The rain has finally moved into Illinois this morning. According to the National Weather Service, widespread heavy rain is expected to continue in Illinois over the next 3 days. Here is the forecast map for Tuesday morning showing a large storm moving across the central US. Rain is likely from the Gulf of Mexico all the way up to the western Great Lakes. Snow is likely in the Plains states (areas in blue). However, we will likely be too warm in Illinois to see snowfall.
After a slow start to the snowfall season in Illinois, we are now catching up. Heavy snow fell across northern Illinois over the weekend and more snow is arriving today.
The Chicago NWS office has a nice write-up on the recent historic winter storm that stretched all the way across Illinois and into Indiana. We can call it a historic winter storm because it was the fifth largest in Chicago history with 19.3 inches reported at O’Hare airport.
Here are our snowfall departure from average as of a week ago and as of this morning. Northern Illinois went from a deficit of 1 to 8 inches to a surplus of 1 to 8 inches in green and 8 or more inches in blue. And more snow is falling as I write this so some of the deficits across central Illinois may be erased soon.
January 2015 in Illinois was cooler and drier than average. The statewide temperature was 25.4 degrees, 1 degree below average and the 53rd coldest on record. However, it was not nearly as cold as last January when the average temperature was 19.3 degrees and ranked as the 16th coldest on record.
The statewide average precipitation for January 2015 was 1.53 inches, 0.5 inches below average. Because of dry weather in November, December, and January, the US Drought Monitor introduced “D0” in northern and western Illinois. As I explained in an earlier post, this is not a great concern yet because of the low demand for water in winter but we are watching the situation.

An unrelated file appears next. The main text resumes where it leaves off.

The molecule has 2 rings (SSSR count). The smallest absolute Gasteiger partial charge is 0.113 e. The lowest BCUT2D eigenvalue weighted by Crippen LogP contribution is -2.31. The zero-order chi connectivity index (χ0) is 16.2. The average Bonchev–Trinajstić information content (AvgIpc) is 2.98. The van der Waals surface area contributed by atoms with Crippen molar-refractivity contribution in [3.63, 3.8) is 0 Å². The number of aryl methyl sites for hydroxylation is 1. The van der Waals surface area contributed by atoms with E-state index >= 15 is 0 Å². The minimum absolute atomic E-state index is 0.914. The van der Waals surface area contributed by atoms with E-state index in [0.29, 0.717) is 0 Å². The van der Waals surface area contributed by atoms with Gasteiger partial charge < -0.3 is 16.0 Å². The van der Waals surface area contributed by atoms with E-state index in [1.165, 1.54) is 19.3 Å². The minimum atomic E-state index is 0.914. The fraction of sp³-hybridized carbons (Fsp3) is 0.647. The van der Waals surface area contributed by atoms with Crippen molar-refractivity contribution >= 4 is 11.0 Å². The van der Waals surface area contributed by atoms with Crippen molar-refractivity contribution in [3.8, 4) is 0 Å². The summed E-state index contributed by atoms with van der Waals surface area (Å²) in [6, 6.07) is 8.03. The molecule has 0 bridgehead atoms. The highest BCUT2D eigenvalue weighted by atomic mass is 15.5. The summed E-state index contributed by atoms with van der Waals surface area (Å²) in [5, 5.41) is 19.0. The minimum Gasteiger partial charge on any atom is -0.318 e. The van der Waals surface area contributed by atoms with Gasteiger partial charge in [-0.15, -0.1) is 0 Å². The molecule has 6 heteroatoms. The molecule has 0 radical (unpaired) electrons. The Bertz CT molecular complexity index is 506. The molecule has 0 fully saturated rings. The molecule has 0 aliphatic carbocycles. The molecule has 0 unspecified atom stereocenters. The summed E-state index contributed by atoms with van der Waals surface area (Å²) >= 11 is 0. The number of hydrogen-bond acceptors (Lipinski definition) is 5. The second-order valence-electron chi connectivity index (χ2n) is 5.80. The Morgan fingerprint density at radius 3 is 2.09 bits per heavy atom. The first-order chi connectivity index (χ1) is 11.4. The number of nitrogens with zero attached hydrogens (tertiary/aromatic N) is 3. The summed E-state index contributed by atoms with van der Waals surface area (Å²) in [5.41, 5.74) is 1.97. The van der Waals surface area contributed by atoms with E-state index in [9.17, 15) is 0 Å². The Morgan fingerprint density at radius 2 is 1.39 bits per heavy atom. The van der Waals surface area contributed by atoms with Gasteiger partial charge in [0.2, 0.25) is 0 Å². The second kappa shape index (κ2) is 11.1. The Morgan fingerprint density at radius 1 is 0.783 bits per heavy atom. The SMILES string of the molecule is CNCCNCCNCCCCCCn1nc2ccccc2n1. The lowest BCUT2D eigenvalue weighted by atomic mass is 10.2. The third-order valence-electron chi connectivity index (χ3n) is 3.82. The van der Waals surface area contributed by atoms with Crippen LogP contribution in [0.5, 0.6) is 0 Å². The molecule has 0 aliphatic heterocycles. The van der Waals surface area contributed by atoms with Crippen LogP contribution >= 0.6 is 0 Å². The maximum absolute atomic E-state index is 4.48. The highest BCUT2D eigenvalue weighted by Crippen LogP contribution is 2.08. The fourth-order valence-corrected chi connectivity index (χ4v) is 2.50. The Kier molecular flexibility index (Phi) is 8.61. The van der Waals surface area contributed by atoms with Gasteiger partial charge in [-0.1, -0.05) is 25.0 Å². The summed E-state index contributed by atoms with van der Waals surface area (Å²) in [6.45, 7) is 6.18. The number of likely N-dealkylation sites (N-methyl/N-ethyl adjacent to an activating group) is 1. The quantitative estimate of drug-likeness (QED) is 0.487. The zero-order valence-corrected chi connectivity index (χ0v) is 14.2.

Snowfall ranged from less than an inch in the far south to 10 to 15 inches north of Interstate 80 (first map). That results in above-average snowfall in the northern half of the state and below-average for the southern half (second map). However, this was far less snow than January 2014 (last map) when most of the state was covered with 10 to 25 inches of snow. Continue reading “January 2015 in Illinois – Cool and Dry”
The statewide average precipitation (rainfall + water content of snow) was only 0.6 inches, about a third of the average through this date.
There have been astounding snowfall totals in places like Buffalo, NY, and some significant snowfall in Minnesota and Wisconsin. However, Illinois and most of the surrounding states have had far less snowfall (first map) in November. Many sites in the state had 1 to 2 inches except for a stretch between Quincy and Chicago with less than an inch.
The modest snowfall totals in November so far are not that unusual. Average snowfall totals for the month are generally less than an inch south of I-80 and about 1 to 2 inches north of I-80 (second map).